“Firstly, get you pet insured as early as possible,” Dr Goldsmid advises. “There is generally a 6 month waiting period from time of insurance until coverage.”

*Unless you have a signed vet certificate, at the time the insurance is taken out, to confirm the animal is free from injury and shows no indication of a prior cruciate ligament related condition.

“Secondly – keep your pet at a healthy weight. Overweight dogs are more likely to damage their joints and have more problems associated with osteoarthritis some activities are more likely to lead to CCL injury – chasing balls, jumping in the air to catch a frisbee, rapid twisting movements in unstable ground – but may be unavoidable. Ultimately, you cannot always prevent this injury and some dogs are more prone to the problem due to conformational issues.”

TREATMENT
For many dogs suffering from CCL problems surgery is the only option, however Dr Goldsmid is quick to remind readers to not base your decision on cost alone and to seek advice from a specialist.

“Complications can happen with any procedure, however, in general you are better to opt for a specialist to perform this type of orthopaedic procedure,” she warns. “Like many things in life – ‘you get what you pay for’ – and it is worth not making a decision about surgery on your pet based on going for the cheapest option. If complications arise, repeat procedures often mean you end up paying a lot more than having it done by a specialist in the first place.”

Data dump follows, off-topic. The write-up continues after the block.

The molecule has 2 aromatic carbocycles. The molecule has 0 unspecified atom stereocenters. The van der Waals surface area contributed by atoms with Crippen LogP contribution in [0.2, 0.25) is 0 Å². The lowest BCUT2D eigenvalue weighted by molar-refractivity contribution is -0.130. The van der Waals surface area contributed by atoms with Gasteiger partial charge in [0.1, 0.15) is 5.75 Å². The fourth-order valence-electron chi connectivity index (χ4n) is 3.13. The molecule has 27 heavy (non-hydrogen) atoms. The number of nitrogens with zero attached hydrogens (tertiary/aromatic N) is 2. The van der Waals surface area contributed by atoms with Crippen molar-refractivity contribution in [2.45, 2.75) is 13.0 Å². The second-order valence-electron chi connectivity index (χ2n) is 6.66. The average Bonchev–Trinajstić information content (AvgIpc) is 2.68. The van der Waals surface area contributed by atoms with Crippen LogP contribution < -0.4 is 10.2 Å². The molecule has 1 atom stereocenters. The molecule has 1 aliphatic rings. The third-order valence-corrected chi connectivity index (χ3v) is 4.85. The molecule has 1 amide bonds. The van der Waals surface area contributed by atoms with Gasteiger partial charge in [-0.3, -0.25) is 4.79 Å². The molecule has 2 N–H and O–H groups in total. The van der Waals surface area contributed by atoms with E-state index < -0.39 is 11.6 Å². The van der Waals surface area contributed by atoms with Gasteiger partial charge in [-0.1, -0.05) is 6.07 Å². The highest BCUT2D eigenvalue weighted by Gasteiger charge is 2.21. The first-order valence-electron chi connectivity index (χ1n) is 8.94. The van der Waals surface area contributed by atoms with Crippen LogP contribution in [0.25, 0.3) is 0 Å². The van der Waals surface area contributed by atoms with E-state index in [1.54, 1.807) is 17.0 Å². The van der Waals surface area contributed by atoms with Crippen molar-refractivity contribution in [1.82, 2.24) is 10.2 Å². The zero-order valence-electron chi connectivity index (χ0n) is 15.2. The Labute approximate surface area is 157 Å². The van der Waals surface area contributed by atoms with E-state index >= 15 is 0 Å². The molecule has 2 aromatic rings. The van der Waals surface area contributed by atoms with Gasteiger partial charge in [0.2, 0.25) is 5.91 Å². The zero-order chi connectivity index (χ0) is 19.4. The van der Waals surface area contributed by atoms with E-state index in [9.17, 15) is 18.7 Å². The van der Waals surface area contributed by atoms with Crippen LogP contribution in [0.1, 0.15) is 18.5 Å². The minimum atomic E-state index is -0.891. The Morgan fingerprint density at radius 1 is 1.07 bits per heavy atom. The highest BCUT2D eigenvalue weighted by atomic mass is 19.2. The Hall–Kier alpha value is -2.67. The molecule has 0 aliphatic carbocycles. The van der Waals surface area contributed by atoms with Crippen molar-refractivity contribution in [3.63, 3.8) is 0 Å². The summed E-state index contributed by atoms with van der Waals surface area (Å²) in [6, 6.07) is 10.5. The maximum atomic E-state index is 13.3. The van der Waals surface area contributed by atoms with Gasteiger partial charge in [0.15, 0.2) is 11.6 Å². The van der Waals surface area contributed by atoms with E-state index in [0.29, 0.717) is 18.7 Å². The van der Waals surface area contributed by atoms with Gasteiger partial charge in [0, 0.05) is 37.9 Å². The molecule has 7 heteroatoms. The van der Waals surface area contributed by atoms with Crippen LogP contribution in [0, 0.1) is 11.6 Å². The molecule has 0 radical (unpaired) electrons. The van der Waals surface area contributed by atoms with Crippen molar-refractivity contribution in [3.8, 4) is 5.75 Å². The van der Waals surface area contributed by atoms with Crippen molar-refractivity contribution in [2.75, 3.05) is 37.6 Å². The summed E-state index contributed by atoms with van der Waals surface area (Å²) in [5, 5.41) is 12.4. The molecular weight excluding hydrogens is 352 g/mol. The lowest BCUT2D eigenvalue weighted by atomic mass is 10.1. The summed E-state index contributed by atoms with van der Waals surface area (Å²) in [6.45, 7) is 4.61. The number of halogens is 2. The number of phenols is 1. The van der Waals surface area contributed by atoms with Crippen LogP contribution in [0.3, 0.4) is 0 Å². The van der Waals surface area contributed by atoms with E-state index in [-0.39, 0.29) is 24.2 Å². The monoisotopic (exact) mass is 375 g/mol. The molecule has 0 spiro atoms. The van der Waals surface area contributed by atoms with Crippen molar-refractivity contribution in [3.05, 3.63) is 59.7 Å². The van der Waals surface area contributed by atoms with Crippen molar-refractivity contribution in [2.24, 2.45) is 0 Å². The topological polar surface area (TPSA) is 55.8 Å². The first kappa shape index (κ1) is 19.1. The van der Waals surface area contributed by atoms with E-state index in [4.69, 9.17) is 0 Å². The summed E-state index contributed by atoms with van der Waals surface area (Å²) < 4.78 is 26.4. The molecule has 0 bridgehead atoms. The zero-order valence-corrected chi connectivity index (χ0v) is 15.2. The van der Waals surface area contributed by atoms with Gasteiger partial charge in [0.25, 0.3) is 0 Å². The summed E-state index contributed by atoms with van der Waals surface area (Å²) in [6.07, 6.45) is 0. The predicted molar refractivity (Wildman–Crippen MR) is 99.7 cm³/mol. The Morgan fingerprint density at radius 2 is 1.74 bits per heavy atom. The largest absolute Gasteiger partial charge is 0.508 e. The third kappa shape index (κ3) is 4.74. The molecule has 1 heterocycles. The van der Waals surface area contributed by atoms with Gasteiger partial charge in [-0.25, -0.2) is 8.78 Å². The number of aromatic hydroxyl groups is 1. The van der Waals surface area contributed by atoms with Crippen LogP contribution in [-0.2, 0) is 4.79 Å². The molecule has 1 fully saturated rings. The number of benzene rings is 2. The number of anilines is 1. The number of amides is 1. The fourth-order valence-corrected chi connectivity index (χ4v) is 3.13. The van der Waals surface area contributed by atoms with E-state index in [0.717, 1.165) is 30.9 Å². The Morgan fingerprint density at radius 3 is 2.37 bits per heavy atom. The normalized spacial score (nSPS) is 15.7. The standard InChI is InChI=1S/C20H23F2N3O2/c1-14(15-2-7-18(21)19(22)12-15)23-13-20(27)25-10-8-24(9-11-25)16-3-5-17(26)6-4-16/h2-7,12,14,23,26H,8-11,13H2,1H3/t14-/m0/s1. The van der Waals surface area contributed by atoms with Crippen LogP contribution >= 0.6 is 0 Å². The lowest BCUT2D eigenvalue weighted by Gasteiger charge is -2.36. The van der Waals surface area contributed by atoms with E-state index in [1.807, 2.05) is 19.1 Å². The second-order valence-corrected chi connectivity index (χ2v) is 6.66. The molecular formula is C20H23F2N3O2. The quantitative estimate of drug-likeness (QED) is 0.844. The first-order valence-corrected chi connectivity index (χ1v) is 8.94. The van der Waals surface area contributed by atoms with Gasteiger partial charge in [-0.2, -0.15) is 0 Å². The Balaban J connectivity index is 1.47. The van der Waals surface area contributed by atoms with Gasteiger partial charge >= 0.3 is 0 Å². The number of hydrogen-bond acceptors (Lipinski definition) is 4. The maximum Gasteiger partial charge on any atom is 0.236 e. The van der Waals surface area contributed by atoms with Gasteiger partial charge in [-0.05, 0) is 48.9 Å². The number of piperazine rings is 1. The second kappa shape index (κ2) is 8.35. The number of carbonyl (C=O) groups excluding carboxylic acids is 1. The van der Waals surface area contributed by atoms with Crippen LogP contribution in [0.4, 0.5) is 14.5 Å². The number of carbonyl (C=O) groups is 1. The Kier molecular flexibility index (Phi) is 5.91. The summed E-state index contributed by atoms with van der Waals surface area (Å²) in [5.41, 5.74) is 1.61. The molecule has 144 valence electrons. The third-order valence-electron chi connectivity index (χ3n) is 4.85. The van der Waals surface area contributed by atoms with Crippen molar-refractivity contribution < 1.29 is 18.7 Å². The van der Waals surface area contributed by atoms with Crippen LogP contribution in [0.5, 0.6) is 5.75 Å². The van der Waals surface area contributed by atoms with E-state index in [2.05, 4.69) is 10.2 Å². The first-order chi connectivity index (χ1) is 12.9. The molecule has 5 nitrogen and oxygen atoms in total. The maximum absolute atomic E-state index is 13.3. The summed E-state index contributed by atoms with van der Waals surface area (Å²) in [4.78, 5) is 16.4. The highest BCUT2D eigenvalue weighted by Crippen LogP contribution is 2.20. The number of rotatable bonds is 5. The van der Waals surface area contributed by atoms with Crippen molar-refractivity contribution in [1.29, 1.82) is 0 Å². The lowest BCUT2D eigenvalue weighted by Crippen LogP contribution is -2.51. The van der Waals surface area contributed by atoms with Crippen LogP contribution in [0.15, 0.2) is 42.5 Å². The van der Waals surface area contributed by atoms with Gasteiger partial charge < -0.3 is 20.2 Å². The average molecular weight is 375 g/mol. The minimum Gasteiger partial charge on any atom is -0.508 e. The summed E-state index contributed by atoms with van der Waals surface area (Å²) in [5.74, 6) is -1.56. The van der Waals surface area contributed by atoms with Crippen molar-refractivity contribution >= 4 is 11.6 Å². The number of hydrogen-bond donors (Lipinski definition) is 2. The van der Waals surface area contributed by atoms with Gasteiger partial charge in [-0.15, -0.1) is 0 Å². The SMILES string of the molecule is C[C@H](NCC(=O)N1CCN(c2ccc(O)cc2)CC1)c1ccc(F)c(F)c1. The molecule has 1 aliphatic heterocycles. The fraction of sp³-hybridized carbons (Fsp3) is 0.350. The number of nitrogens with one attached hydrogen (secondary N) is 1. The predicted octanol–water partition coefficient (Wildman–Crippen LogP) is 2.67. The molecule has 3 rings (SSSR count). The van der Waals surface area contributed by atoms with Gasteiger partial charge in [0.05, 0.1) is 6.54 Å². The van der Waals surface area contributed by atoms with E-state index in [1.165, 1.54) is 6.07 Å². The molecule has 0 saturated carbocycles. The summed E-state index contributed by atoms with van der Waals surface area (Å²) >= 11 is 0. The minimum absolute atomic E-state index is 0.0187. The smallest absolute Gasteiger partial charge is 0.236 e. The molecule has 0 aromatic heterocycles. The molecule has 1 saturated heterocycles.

A specialist will repair your pets CCL and there are many different techniques to manage and treat the problem. From the older practice of replacing the ligament to the newer version of altering the actual biomechanics of the joint to allow function without an intact CCL.

“You can never make the knee joint normal again after the CCL has ruptured and you cannot reverse the OA developing. However, surgery can stabilise the knee joint, help prevent further damage and reduce the amount or rate of OA development. It is common (over 50% of cases) will also have meniscal tears (the cartilage cushion within the joint gets damage due to the instability). The meniscal injuries also need to be managed well, or there will be ongoing lameness,” Dr Goldsmid says. “In general, the larger and more active the dog the better it is to have one of the newer techniques performed.

Costs?
The costs of these procedures can vary but as a rule of thumb they are on the more expensive side of treatments. Either procedure can end up costing anything between $5,000 – $6,000.

“The cost depends on the size of the patient, the type of procedure selected and the competency of the surgeon. To have a specialist perform a TTA or TPLO usually will end up costing $5000-$6000 – if you add up consults, radiographs, blood work, implants, fluids, surgery, anaesthesia, medication and follow up checks. General practitioners will charge less for surgery, but if there are any complications – that will be additional to the original costs,” Dr Goldsmid says.